Province Launches New Initiative To Protect People During Extreme Heat Emergencies

VANCOUVER – People in B.C., especially those most at risk of health impacts from extreme heat emergencies, will be better protected as the Province expands access to air conditioners for people who are medically vulnerable and have low incomes.


This builds on B.C.’s work to strengthen heat response and health emergency supports throughout British Columbia.


“We know extreme heat emergencies can cause significant health challenges for vulnerable people and that’s why we’ve taken steps so B.C. and our health-care system are better prepared,” said Adrian Dix, Minister of Health. “We’re ensuring more people have the tools and supports they need to stay safe during extraordinary heat events. As well, we’re making record investments to our ambulance services and team-based primary care to strengthen our health system.”


The Province is providing $10 million for BC Hydro to expand its Energy Conservation Assistance Program to include free, publicly funded portable air conditioners (AC), meaning more people who are the most vulnerable during extreme heat emergencies will have access to more cooling options to stay safe.


Because of this investment, B.C. Hydro expects to install 8,000 air-conditioning units over the next three years for people who have low incomes and are medically vulnerable to heat.


“Many people in B.C. struggle with extreme heat and often have limited options available when it comes to cooling,” said Chris O’Riley, president and CEO, BC Hydro. “We are committed to providing assistance through new funding for free air-conditioning units for vulnerable and low-income customers as well as a new rebate offer for all residential customers.”


A wide range of actions are underway following engagement with vulnerable populations, emergency planners and other stakeholders to better understand ways to better protect people most at risk during extreme heat emergencies. Highlights include:

  • investing $369 million to the Community Emergency Preparedness Fund, which supports communities in mitigating and preparing for disasters and climate-related emergencies;
  • providing more than $52 million to support long-term care facilities to install or upgrade existing heating, ventilation, and air-conditioning (HVAC) systems;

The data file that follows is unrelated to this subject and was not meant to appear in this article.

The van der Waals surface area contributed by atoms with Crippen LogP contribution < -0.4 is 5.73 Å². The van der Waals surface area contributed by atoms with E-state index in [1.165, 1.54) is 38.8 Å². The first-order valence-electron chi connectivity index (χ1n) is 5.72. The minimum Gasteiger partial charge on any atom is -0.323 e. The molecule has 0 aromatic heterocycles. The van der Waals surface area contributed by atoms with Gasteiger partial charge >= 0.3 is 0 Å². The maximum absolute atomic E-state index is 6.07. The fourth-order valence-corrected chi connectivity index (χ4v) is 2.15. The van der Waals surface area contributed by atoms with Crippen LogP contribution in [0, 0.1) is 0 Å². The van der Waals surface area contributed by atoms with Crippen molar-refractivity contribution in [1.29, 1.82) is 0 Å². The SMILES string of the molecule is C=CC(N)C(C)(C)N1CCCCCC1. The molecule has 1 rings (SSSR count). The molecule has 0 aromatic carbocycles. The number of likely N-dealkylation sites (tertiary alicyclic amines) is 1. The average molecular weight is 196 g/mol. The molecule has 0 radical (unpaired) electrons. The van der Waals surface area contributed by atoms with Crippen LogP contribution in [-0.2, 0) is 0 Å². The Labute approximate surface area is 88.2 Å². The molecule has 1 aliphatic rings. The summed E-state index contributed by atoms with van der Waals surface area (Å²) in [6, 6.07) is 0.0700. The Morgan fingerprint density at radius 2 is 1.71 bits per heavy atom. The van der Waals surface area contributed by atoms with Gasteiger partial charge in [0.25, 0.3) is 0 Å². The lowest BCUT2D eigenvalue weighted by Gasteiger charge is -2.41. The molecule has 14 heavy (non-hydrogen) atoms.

• distributing an emergency inventory of cooling and clean air items to non-profit operators, through BC Housing; and
  • connecting home and community care providers to people who are most at risk, such as through chronic disease registries.

“Extreme weather is now part of our reality because of climate change and it’s important that people, especially those most at risk from extreme heat, have the supports they need to stay safe,” said Dr. Bonnie Henry, provincial health officer. “Making cooling units more available, in addition to other services, will help people and families in B.C. be better protected during extreme heat emergencies.”


This announcement builds on extreme heat initiatives rolled out in 2022, including the launch of the BC Heat Alert and Response System (BC HARS). The Province also introduced the ability to issue broadcast-intrusive emergency alerts during extreme heat emergencies. These alerts will immediately and directly give people the information they need to protect themselves and their loved ones during extreme heat.


The Province also created the Extreme Heat Preparedness Guide, which helps people prepare their residences for extreme heat and provides advice about how to stay safe when temperatures rise. The guide is available in French, Punjabi, traditional Chinese and simplified Chinese and was created in partnership with the BC Centre for Disease Control.


“We know that some people are disproportionately affected by extreme temperatures,” said Bowinn Ma, Minister of Emergency Management and Climate Readiness. “That’s why we’re taking steps to ensure that our province’s most vulnerable people are protected. These proactive measures announced today enhance our capacity to support and care for people during extreme heat emergencies, further strengthening our resilience in the face of climate change.”


In addition, the Province continues to significantly invest in BC Emergency Health Services (BCEHS) by adding more paramedics and dispatchers, modernizing its equipment and improving its governance and oversight. Budget 2022 provided an additional $148 million over three years to increase the number of paramedics and dispatchers, and Budget 2023 provides a further $130 million over three years to increase the on-call rate for paramedics and expand ambulance coverage rates throughout B.C.


Learn More:


To learn more about BC HARS, visit:


For information about BC Hydro’s portable air conditioner program, visit:


To download the June 2022 report to the BC Coroner, Extreme Heat and Human Mortality: A Review of Heat-Related Deaths in B.C. in Summer 2021, visit:


To read the Prepared BC Extreme Heat Preparedness Guide and learn how to protect yourself and your community during extreme heat events and how to keep cool, visit:


Two backgrounders follow.



Ministry of Health
250 952-1887 (media line)


Backgrounder 1
BC Hydro portable air conditioner program

The Province is providing $10 million to BC Hydro to expand its Energy Conservation Assistance Program to include free, publicly funded portable air conditioners for people who are medically vulnerable and have low incomes.


The $10 million will provide approximately 8,000 more AC units to be installed over the next three years. It is anticipated at least 50% of the AC units will be installed in apartments or multi-unit dwellings, with the remaining balance installed in single family dwellings.